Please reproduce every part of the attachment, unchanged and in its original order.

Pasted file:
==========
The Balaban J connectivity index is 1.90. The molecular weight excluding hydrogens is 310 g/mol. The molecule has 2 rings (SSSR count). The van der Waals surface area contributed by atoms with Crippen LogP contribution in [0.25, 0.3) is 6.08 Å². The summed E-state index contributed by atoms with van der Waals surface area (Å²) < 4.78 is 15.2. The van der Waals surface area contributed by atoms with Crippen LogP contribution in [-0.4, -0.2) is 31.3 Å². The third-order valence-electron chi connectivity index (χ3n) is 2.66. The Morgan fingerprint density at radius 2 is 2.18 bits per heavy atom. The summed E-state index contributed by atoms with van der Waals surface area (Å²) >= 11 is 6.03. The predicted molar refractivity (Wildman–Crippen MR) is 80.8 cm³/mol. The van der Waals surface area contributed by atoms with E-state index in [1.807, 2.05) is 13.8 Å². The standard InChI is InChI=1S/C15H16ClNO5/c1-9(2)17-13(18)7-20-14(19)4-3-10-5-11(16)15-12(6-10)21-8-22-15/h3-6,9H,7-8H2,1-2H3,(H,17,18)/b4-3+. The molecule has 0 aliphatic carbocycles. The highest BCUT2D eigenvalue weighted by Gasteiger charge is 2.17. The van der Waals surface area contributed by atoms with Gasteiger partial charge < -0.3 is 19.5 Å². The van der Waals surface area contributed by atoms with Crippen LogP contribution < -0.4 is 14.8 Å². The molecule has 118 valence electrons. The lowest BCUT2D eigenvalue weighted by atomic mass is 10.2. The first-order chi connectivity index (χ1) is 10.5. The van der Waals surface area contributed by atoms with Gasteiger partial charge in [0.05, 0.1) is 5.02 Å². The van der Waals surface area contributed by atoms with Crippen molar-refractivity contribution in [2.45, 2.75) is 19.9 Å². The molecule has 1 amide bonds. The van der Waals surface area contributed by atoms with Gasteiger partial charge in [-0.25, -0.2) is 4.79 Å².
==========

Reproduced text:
The Balaban J connectivity index is 1.90. The molecular weight excluding hydrogens is 310 g/mol. The molecule has 2 rings (SSSR count). The van der Waals surface area contributed by atoms with Crippen LogP contribution in [0.25, 0.3) is 6.08 Å². The summed E-state index contributed by atoms with van der Waals surface area (Å²) < 4.78 is 15.2. The van der Waals surface area contributed by atoms with Crippen LogP contribution in [-0.4, -0.2) is 31.3 Å². The third-order valence-electron chi connectivity index (χ3n) is 2.66. The Morgan fingerprint density at radius 2 is 2.18 bits per heavy atom. The summed E-state index contributed by atoms with van der Waals surface area (Å²) >= 11 is 6.03. The predicted molar refractivity (Wildman–Crippen MR) is 80.8 cm³/mol. The van der Waals surface area contributed by atoms with E-state index in [1.807, 2.05) is 13.8 Å². The standard InChI is InChI=1S/C15H16ClNO5/c1-9(2)17-13(18)7-20-14(19)4-3-10-5-11(16)15-12(6-10)21-8-22-15/h3-6,9H,7-8H2,1-2H3,(H,17,18)/b4-3+. The molecule has 0 aliphatic carbocycles. The highest BCUT2D eigenvalue weighted by Gasteiger charge is 2.17. The van der Waals surface area contributed by atoms with Gasteiger partial charge < -0.3 is 19.5 Å². The van der Waals surface area contributed by atoms with Crippen LogP contribution < -0.4 is 14.8 Å². The molecule has 118 valence electrons. The lowest BCUT2D eigenvalue weighted by atomic mass is 10.2. The first-order chi connectivity index (χ1) is 10.5. The van der Waals surface area contributed by atoms with Gasteiger partial charge in [0.05, 0.1) is 5.02 Å². The van der Waals surface area contributed by atoms with Crippen molar-refractivity contribution in [2.45, 2.75) is 19.9 Å². The molecule has 1 amide bonds. The van der Waals surface area contributed by atoms with Gasteiger partial charge in [-0.25, -0.2) is 4.79 Å².